Americans are commemorating September 11 with sombre tributes, volunteer projects and a new monument to victims, after a year when two attacks demonstrated the enduring threat to the nation’s biggest city.
Thousands of people are expected to gather in New York City, Washington D.C., and Shanksville, Pennsylvania, on Tuesday to remember the nearly 3,000 people killed when hijacked jetliners crashed into the World Trade Center, the Pentagon and a field in Pennsylvania on September 11, 2001.
In New York City, a ceremony will take place at the 9/11 Memorial, where mourners gather as they have every year since the attack, for the annual reading of victims’ names from both the 1993 and 2001 attacks on the World Trade Center.
They will also observe a citywide moment of silence at 8:46 a.m. , the time American Airlines Flight 11 crashed into the North Tower, with a second pause at 9:03 a.m. when United Airlines Flight 175 struck the South Tower.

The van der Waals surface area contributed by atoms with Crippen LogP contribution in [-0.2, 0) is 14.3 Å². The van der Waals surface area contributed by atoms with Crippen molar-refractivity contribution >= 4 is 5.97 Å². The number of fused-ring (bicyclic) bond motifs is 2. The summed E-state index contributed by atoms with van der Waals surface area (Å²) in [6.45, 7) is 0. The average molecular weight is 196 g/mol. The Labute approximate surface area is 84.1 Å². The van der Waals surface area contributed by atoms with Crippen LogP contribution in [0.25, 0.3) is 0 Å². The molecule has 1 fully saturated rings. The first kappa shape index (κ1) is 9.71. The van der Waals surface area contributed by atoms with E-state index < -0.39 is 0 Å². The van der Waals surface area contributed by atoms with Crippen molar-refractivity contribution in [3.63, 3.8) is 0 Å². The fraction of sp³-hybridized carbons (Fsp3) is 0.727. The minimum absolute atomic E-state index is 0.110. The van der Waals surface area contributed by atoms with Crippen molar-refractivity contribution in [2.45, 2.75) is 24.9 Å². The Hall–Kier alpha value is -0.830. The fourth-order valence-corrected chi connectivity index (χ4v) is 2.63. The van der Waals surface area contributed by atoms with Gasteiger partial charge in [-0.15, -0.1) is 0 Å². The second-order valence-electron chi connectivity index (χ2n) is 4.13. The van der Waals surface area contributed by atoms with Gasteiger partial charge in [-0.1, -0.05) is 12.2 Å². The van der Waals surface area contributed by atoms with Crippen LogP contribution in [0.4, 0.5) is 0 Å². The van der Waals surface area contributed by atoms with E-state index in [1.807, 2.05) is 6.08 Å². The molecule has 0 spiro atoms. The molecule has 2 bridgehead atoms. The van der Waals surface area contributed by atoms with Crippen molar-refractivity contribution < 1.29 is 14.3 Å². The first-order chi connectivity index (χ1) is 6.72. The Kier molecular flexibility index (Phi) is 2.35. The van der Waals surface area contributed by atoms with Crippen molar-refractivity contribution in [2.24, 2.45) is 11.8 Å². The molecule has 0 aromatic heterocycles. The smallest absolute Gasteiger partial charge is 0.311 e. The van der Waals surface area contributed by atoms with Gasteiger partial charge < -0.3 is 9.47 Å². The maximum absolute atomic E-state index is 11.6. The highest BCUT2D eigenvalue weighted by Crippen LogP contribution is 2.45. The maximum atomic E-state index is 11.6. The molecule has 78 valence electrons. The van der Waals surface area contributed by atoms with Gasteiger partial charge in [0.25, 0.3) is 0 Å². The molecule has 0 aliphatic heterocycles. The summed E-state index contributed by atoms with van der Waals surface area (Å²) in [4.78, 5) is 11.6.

Further moments of silence will be observed at 9:37 a.m., when American Airlines Flight 77 hit the Pentagon; at 9:59 a.m. when the South Tower fell; at 10:03 a.m. when United Flight 93 hit the ground near Shanksville, Pennsylvania; and at 10:28 a.m., when the North Tower collapsed.
Osama bin Laden and al Qaeda claimed responsibility for the suicide attacks and a U.S.-led war in Afghanistan followed.
?? #OnThisDay in 2001, almost 3000 people have been killed, and over 6,000 injured. Today we remember those who lost their lives & loved ones in the 9/11 terror attacks. #911Day #NeverForget https://t.co/RKVW4qkyVq— Daniel Caspary MdEP (@caspary) September 11, 2018
U.S. forces killed bin Laden in May 2011 in a surprise raid on his hideout in Abbottabad, Pakistan, ending a nearly 10-year hunt for the al Qaeda leader.